It's not to say there aren't any cute girls in Phuket because there are plenty - but not the ones offering themselves to farang tourists. I have met lots of lovely waitresses, teachers and shop assistants in Phuket. The key is language. To meet Thai girls who are really worth getting to know, it helps to be able to speak to them in their own language and to know what makes them laugh.

Thai language ability isn't necessarily about communication - because many Thais in Phuket can get by quite well in English - but demonstrating knowledge of the Thai language and culture tells Thais a lot about a foreigner and what that foreigner is doing in Thailand.

Thais are incredibly tolerant people but do you think they are really impressed with the drunken antics of the shaven-headed, tattooed, shirtless thugs they see every day at the major tourist resorts? They smile, and they will never say anything, but the truth is that it disgusts them.

Patong is still the ugliest blot on the landscape by a very long way. We stayed at Surin but I got dragged along to Patong twice. As you walk around in the evening watching Isaan bar girls in fake schoolgirl uniforms dancing on top of the bars showing off everything to the punters drinking at the bar, how can anyone believe my comments about Thai girls being very conservative if this is all they have experienced in Thailand?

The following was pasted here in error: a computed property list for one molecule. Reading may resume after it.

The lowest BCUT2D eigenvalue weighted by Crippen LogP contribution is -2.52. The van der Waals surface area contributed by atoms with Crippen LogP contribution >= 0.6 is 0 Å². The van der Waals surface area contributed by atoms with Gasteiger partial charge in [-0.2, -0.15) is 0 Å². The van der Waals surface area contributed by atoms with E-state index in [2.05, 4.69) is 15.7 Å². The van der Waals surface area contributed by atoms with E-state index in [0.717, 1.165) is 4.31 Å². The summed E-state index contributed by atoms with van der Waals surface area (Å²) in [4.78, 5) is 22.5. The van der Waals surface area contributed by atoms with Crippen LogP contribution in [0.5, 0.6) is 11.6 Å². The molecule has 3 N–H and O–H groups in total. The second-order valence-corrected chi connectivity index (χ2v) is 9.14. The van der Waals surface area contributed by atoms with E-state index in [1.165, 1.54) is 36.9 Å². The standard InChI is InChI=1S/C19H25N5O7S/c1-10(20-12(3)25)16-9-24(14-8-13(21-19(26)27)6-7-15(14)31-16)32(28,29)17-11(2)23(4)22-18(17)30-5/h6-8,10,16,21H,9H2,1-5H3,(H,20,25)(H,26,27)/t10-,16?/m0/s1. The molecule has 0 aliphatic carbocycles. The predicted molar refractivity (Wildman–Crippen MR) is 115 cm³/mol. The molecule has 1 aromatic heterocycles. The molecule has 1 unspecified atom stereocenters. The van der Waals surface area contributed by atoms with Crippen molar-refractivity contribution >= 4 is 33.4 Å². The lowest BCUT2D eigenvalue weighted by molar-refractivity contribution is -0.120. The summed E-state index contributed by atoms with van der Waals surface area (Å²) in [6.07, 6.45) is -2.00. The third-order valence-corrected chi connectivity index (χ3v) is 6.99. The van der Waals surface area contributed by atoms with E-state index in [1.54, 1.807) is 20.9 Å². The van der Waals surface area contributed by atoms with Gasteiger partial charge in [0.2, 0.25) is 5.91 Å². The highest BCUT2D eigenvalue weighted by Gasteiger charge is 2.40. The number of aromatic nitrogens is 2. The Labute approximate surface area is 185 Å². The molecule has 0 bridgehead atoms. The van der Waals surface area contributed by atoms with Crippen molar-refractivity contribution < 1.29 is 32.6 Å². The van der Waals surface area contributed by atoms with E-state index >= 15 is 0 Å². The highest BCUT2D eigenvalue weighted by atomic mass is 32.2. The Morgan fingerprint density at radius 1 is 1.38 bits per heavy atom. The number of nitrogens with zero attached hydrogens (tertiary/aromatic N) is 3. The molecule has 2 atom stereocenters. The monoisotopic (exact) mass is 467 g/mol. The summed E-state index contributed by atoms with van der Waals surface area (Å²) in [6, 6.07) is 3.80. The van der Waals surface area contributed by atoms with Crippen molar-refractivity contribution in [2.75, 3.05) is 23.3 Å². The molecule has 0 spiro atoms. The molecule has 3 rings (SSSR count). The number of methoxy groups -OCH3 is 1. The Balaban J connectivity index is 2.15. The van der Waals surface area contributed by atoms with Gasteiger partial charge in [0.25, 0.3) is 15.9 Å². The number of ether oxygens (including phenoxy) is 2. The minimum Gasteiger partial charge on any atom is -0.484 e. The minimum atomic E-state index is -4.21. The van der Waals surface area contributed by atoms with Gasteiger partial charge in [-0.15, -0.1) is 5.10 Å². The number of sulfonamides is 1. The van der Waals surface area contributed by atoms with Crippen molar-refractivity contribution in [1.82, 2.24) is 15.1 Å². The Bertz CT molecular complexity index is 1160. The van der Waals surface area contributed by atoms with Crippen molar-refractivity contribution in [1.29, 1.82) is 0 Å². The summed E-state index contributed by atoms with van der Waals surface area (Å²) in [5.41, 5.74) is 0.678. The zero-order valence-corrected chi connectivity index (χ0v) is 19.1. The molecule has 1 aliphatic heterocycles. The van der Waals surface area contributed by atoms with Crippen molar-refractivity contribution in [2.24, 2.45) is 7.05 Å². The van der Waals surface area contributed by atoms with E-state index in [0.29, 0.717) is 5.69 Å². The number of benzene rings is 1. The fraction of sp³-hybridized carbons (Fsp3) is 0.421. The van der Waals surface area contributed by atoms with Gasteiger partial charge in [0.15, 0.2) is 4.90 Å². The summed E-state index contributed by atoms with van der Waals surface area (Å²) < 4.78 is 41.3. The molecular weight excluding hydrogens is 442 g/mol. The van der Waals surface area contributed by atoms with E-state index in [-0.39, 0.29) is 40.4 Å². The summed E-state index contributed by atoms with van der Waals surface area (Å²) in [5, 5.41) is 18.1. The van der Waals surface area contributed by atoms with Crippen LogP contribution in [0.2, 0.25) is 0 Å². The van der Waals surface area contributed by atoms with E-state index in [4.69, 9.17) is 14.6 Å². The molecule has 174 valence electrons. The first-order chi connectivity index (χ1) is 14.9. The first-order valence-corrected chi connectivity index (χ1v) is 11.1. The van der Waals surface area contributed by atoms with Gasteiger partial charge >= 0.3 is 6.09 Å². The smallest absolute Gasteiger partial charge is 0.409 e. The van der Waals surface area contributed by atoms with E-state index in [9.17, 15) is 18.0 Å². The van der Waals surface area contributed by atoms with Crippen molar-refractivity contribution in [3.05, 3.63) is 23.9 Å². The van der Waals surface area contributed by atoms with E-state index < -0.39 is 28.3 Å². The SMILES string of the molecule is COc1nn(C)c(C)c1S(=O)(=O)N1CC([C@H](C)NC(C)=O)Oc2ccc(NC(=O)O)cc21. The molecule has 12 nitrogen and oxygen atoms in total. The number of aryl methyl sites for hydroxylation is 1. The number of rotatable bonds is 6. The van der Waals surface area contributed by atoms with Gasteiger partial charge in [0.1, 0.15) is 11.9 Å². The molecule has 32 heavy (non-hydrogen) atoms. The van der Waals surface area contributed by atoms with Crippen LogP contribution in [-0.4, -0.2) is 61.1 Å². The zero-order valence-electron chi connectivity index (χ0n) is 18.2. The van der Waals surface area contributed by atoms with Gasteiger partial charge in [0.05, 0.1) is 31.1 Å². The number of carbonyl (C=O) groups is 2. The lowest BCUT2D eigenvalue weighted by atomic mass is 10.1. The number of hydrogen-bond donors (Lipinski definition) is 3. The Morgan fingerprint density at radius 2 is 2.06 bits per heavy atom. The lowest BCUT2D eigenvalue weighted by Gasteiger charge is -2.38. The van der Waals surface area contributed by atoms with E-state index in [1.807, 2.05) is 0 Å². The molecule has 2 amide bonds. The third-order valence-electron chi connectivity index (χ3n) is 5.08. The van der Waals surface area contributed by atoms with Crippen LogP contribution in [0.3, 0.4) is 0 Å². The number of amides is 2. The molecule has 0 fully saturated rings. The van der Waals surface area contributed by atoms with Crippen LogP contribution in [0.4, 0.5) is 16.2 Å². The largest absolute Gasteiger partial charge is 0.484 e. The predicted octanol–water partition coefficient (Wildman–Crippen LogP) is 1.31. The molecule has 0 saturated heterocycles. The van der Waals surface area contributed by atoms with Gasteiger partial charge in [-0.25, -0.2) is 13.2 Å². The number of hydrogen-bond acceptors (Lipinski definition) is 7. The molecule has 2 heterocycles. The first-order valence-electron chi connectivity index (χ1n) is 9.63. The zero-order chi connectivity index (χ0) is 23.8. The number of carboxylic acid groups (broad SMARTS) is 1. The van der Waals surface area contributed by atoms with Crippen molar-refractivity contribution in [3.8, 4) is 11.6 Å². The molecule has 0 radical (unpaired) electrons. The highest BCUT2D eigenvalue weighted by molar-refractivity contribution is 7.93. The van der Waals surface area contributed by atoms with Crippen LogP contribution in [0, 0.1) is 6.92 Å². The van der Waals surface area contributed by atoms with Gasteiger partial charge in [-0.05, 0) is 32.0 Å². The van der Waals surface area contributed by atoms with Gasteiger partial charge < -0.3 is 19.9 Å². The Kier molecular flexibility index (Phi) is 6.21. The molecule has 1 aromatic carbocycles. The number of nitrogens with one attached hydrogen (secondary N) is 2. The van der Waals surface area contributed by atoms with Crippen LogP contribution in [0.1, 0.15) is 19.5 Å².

I didn't see too many classic sex tourists although there are still the foreign guys who go to Thailand because it is one of the few places in the world where they can get anywhere near a woman. A lot of young foreign males visit Patong in groups now for boys-only holidays. No doubt the prostitutes play a big part in their choice of destination but their primary activity seems to be getting drunk.

This Patong restaurant has a relaxed dress code - Click for larger image Iss was horrified at seeing so many farangs walking around shops and restaurants in the evening shirtless, covered in tattoos and carrying bottles of beer.

I felt the same way. You would never see Thai men behaving that way and I actually felt ashamed and embarrassed to be a farang.

So, what was good about Phuket?

It was nice to see property and public areas being maintained properly. The Thais don't bother generally, not painting anything and discarding rubbish into the streets, but Westerners are a lot better in this respect and where there are lots of Westerners, the Thais make more of an effort.

Around Phuket town there are some very attractive old buildings and many have been restored well. I found some pleasant restaurants and cafes that were not only decorated well, but had great food. Being able to order a bagel was a rare treat indeed. If I was forced to live in Phuket, the main town would be my preferred location.

Areas of Thailand with lots of foreigners have good bookshops. I was able to get some Thai language learning material at Central Festival that is unavailable where I live.